Jordan's King Says Fight Against ISIS Is 'a Third World War, a Muslim Problem'

King Abdullah II
King Abdullah II Bin Al Hussein of Jordan addresses the 67th United Nations General Assembly at the U.N. Headquarters in New York, September 25, 2012. |

Jordan's King Abdullah II, who is in Washington to meet with President Barack Obama, described the battle against the Islamic State, or ISIS, terror group in Iraq and Syria as "a third world war" and "a Muslim problem," they need to take ownership of.

"This is a Muslim problem," Abdullah said in an interview with "CBS This Morning." "We need to take ownership of this."

The Muslim world needs to stand up and say what is right and what is wrong, he added. "This is no reflection of our religion. This is evil and all of us have got to make that decision," he said, of the Sunni ISIS group, an al-Qaeda offshoot which has gained control over large territories in Iraq and Syria and seeks to form an Islamic emirate in the Levant region through "jihad."

"This is a war inside of Islam," Abdullah stated. "So we have to own up to it. We have to take the lead. And we have to start fighting back. And all of us have to make that decision and stand up to the plate and take our responsibilities."

He went on to say that "we have to stand up and say this is the line that is drawn in the sand and those that believe in right should stand on this side and those that don't have to make a decision should stand on the other."

Abdullah described it as "a fight between good and evil. I think it's a generational fight. As I said to President Putin, I think this is our third world war by other means."

Jordan is one of five Arab nations that are part of a U.S.-led campaign to launch airstrike on ISIS positions in Iraq and Syria which began in August.

"We have to have sooner, I hope, rather than later a strategic holistic approach to being able to deal with all these organizations that actually are the same – different names, but the same beliefs," Abdullah said.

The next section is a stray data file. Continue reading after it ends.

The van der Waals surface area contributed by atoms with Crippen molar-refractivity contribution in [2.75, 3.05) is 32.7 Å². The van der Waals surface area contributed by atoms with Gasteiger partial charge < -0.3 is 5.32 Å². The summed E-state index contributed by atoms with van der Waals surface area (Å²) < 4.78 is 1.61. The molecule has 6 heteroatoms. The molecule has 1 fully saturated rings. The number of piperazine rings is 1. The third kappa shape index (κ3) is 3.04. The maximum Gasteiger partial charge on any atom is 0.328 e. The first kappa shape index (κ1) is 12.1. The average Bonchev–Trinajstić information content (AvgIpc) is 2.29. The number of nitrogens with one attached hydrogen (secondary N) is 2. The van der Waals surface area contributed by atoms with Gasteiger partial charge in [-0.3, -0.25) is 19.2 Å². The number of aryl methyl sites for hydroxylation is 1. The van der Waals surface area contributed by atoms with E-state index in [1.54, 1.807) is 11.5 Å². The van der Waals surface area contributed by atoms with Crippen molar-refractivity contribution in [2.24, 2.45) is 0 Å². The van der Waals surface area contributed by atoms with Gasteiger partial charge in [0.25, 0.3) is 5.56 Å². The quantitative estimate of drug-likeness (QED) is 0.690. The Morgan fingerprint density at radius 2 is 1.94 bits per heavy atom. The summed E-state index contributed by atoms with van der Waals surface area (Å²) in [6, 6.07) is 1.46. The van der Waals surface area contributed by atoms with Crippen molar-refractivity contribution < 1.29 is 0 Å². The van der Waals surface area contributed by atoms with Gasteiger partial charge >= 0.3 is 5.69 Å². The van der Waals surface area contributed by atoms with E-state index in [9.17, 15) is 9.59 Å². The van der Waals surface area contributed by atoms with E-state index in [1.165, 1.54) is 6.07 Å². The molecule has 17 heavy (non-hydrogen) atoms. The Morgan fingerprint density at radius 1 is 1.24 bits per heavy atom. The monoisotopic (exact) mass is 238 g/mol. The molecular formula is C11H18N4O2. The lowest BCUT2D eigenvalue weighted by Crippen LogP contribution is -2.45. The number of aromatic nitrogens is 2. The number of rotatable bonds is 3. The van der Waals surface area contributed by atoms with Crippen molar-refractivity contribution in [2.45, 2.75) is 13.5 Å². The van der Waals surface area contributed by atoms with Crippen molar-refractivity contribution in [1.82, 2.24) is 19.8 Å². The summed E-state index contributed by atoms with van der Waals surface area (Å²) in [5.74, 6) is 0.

"This is an issue that we really have to combine our strategies and this is sort of one of the reasons why I'm here in Washington … I know we have to concentrate on Syria and Iraq, but we really have to have a pan-regional approach to this issue."

He explained what kind of a strategy can defeat ISIS.

"I hope the short term part of it is going to be the military, the medium term is the security aspect of it. But the long term is going to be the ideological one."

In Syria, the ISIS has taken over hundreds of villages around the Kobani region in Syria, and tens of thousands of people from the region have fled to Turkey.

In Iraq, ISIS men have killed hundreds of civilians. Numerous members of the Christian and Yazidi minorities have also been killed, and tens of thousands of them have fled their homes. About 5,000 Yazidi girls and women were recently taken captive by ISIS to be sold or given to fighters as slaves.

Abdullah said the Israeli-Palestinian conflict remains the core issue in the Middle East, despite the current focus being on the ISIS threat. "You know, whether it's true or not, that argument is still being used by the extremists. And countries around the world realize that they have to solve the problem for their benefit."

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